Maybe it’s not corrupt, but at the very least, Villaraigosa’s use of free tickets is bad judgment.

June 25, 2010|Steve Lopez

Once upon a time in Los Angeles, we had an aggressively dull mayor who guarded his privacy, seldom emerged from his City Hall bunker, and took his sister with him when he went out on the town. Jim Hahn was so shy a guy, I set up a service to recruit potential dates for him.

In a big shakeup, the city made the switch to Antonio Villaraigosa, who seemed determined to prove that he didn’t need my help.

In 2007, Villaraigosa gave us the summer of love, in which the mayor’s weakness for on-air TV news talent led to a bizarre press conference about his troubled marriage.

In 2009, the city’s most eligible bachelor switched from a KVEA personality to a KTLA reporter who was once Miss U.S.A., and I don’t even have to make any of this up.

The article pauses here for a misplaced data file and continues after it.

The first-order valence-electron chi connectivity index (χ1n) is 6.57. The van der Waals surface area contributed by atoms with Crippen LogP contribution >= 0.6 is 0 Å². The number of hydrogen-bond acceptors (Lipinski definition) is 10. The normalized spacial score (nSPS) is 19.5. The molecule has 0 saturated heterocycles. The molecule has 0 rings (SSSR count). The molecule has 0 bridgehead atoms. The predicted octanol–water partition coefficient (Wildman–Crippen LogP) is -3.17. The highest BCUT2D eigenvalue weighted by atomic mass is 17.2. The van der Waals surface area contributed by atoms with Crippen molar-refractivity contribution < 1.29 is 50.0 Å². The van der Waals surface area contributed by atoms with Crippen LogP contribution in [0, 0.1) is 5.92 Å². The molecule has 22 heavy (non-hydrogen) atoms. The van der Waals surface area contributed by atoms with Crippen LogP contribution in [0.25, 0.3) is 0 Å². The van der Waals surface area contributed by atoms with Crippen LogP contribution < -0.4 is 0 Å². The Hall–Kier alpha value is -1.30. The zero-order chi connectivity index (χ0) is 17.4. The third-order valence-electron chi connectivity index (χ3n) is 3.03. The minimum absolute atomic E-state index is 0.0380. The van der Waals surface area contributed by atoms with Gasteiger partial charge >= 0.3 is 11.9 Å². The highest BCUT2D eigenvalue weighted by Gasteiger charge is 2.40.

In his five-year crusade to prove that mayors just wanna have fun, Villaraigosa has been out on the town more than Lindsay Lohan. If there’s a ballgame, an awards show, a big concert, a bank of TV cameras anywhere in the metropolis, he’s there, looking sharp and ready to party.

Which brings us to this summer’s scandal — Ticketgate.

There’s actually another little brouhaha over the just-released news of the taxpayer cost of luxury hotels and fine dining the mayor and his staff enjoyed in Europe on city business last year, but let’s start with the tickets.

According to Villaraigosa’s staff, which had to cough up the goods when pressed by reporters, the mayor was offered a free pass to 100 sports and entertainment events, and may have attended as many as 85 of them, sometimes with family or associates.

Yeah, nice work if you can get it.

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